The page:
Adai et al. J. Mol. Biol. 340, 179 (2004)

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Fusion Proteins

Fusion proteins
connect

two protein homology
families


A, A', A'', AB and B, B', AB

Also
in the network
:


homologies <=> edges


remote homologies <=> in the same cluster


non
-
homologous functional relations <=> adjacent, linked clusters



historic genetic
events
: fusion, fission, duplications, …

Adai et al. J. Mol. Biol. 340, 179 (2004)

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Functional Relations between Gene Families

Examples of spatial localization of protein
function in the map

C
: metabolic enzymes, particularly those of
acetyl CoA and amino acid metabolism




DUF213 likely has metabolic function!

B
: protein subunits of the pyruvate
synthase and alpha
-
ketoglutarate
ferredexin oxidoreductase complexes

A
: the linkage of the tryptophan synthase
α family to the functionally coupled but
non
-
homologous β family by the yeast
tryptophan synthase αβ fusion protein,

Adai et al. J. Mol. Biol. 340, 179 (2004)

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And the Winner iiiis…

Adai et al. J. Mol. Biol. 340, 179 (2004)

Compare the layouts from

A
:
LGL



hierarchic

force
-
directed layout


according to MST




structure from homology

B
:
global

force
-
directed layout without MST




no structure, no components visible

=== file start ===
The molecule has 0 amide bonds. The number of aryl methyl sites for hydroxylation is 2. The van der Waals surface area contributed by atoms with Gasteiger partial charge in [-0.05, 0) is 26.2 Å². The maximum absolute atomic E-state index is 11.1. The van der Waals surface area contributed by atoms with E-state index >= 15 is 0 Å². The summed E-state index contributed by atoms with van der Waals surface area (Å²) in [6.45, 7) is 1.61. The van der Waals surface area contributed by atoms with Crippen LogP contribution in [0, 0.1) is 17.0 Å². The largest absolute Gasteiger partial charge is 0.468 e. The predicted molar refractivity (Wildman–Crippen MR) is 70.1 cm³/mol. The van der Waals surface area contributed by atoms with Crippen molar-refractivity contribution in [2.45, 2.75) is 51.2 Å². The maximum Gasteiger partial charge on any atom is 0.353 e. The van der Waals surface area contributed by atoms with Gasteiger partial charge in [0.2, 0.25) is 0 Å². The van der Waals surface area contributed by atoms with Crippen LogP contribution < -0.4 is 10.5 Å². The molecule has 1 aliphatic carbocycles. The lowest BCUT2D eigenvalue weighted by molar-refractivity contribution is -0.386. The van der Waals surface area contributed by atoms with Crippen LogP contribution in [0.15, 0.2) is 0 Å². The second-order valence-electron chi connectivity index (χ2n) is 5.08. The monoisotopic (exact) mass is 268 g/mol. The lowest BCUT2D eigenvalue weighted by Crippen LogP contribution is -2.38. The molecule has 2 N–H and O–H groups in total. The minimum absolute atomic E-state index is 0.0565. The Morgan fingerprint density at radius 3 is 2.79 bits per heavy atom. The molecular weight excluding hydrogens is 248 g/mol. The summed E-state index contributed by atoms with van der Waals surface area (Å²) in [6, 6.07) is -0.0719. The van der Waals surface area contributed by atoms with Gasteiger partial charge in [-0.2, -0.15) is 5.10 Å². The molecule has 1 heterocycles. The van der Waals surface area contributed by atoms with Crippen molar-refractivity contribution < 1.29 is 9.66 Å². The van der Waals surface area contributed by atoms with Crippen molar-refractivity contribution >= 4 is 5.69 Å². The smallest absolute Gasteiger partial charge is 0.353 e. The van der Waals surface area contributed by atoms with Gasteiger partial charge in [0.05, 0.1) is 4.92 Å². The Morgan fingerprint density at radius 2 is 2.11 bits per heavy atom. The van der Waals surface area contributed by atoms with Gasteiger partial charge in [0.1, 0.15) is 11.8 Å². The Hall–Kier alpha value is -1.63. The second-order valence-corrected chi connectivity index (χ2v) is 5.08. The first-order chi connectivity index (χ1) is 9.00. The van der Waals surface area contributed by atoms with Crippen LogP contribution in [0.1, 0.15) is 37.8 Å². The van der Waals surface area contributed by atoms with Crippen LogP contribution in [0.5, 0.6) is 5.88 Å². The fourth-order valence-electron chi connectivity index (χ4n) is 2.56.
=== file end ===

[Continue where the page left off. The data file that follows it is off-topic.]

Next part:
C
:
InterViewer



collapses similar nodes




reduced complexity

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Graph Layout: Summary

Approach

Idea

Force
-
directed
spring model

Force
-
directed
spring
-
electric model

H3

LGL

relax energy, springs
of appropriate lengths

relax energy, springs for
links, Coulomb repulsion
between all nodes

spanning tree in hyperbolic space

hierarchic, force
-
directed algorithm

for modules

the same physical
concept, different
implementations!



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A "Network"

So far:
G = (E, V)

"Graph"

=

more than the

sum of the individual parts

????

Edges

=

encode the

connectivity

Vertices

=

the "things"

to be connected

Classified by:

• degree distribution

• clustering

• connected components

• …



what are interesting biological "things"?



how are they connected?



are the informations accessible/reliable?

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Protein Complexes

protein machinery
built from parts
via dimerization
and
oligomerization

Assembly of structures

Cooperation and allostery

Complex formation may lead to

modification of the active site

Complex formation may lead to

increased diversity

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Gel Electrophoresis

Electrophoresis: directed diffusion of charged particles in an electric field

faster

slower

Higher charge, smaller

Lower charge, larger

Put proteins in a spot on a gel
-
like matrix,

apply electric field



separation according to size (mass) and charge




identify constituents of a complex

Nasty details: protein charge vs. pH, cloud of counter ions,


protein shape, denaturation, …

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SDS
-
PAGE

For better control: denature proteins with detergent

Often used: sodium dodecyl sulfate (
SDS
)



denatures and coats the proteins with a negative charge




charge proportional to mass





traveled distance per time



SDS
-
p
oly
a
crylamide
g
el
e
lectrophoresis

For "quantitative" analysis: compare to
marker

(set of proteins with known masses)

Image from Wikipedia, marker on the left
lane